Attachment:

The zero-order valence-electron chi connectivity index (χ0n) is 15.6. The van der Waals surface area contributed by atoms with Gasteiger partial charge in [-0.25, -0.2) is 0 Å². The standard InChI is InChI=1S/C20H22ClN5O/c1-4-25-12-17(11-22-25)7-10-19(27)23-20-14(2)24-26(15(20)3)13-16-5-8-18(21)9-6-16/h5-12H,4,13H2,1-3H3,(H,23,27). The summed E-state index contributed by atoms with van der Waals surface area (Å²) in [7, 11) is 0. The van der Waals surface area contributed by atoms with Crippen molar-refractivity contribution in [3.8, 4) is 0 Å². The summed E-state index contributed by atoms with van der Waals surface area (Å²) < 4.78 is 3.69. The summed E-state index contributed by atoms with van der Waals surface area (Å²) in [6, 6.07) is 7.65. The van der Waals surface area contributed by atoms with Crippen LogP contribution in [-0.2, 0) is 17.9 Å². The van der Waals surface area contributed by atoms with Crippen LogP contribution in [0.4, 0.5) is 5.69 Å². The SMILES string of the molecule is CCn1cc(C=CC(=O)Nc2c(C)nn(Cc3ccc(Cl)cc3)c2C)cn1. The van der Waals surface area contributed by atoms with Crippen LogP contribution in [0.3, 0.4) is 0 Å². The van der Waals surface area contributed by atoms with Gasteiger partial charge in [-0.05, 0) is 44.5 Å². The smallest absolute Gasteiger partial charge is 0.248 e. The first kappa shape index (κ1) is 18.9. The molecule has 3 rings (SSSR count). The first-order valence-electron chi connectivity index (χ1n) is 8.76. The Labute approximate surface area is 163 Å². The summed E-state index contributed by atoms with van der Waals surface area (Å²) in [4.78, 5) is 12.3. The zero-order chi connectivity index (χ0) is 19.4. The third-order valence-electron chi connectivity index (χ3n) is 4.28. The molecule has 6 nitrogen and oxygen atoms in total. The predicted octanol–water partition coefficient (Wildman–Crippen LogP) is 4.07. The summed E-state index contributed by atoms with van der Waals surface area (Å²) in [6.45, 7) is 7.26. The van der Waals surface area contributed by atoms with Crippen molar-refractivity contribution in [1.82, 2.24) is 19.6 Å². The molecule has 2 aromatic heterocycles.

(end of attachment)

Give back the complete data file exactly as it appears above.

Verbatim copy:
The zero-order valence-electron chi connectivity index (χ0n) is 15.6. The van der Waals surface area contributed by atoms with Gasteiger partial charge in [-0.25, -0.2) is 0 Å². The standard InChI is InChI=1S/C20H22ClN5O/c1-4-25-12-17(11-22-25)7-10-19(27)23-20-14(2)24-26(15(20)3)13-16-5-8-18(21)9-6-16/h5-12H,4,13H2,1-3H3,(H,23,27). The summed E-state index contributed by atoms with van der Waals surface area (Å²) in [7, 11) is 0. The van der Waals surface area contributed by atoms with Crippen molar-refractivity contribution in [3.8, 4) is 0 Å². The summed E-state index contributed by atoms with van der Waals surface area (Å²) < 4.78 is 3.69. The summed E-state index contributed by atoms with van der Waals surface area (Å²) in [6, 6.07) is 7.65. The van der Waals surface area contributed by atoms with Crippen LogP contribution in [-0.2, 0) is 17.9 Å². The van der Waals surface area contributed by atoms with Crippen LogP contribution in [0.4, 0.5) is 5.69 Å². The SMILES string of the molecule is CCn1cc(C=CC(=O)Nc2c(C)nn(Cc3ccc(Cl)cc3)c2C)cn1. The van der Waals surface area contributed by atoms with Crippen LogP contribution in [0.3, 0.4) is 0 Å². The van der Waals surface area contributed by atoms with Gasteiger partial charge in [-0.05, 0) is 44.5 Å². The smallest absolute Gasteiger partial charge is 0.248 e. The first kappa shape index (κ1) is 18.9. The molecule has 3 rings (SSSR count). The first-order valence-electron chi connectivity index (χ1n) is 8.76. The Labute approximate surface area is 163 Å². The summed E-state index contributed by atoms with van der Waals surface area (Å²) in [4.78, 5) is 12.3. The zero-order chi connectivity index (χ0) is 19.4. The third-order valence-electron chi connectivity index (χ3n) is 4.28. The molecule has 6 nitrogen and oxygen atoms in total. The predicted octanol–water partition coefficient (Wildman–Crippen LogP) is 4.07. The summed E-state index contributed by atoms with van der Waals surface area (Å²) in [6.45, 7) is 7.26. The van der Waals surface area contributed by atoms with Crippen molar-refractivity contribution in [1.82, 2.24) is 19.6 Å². The molecule has 2 aromatic heterocycles.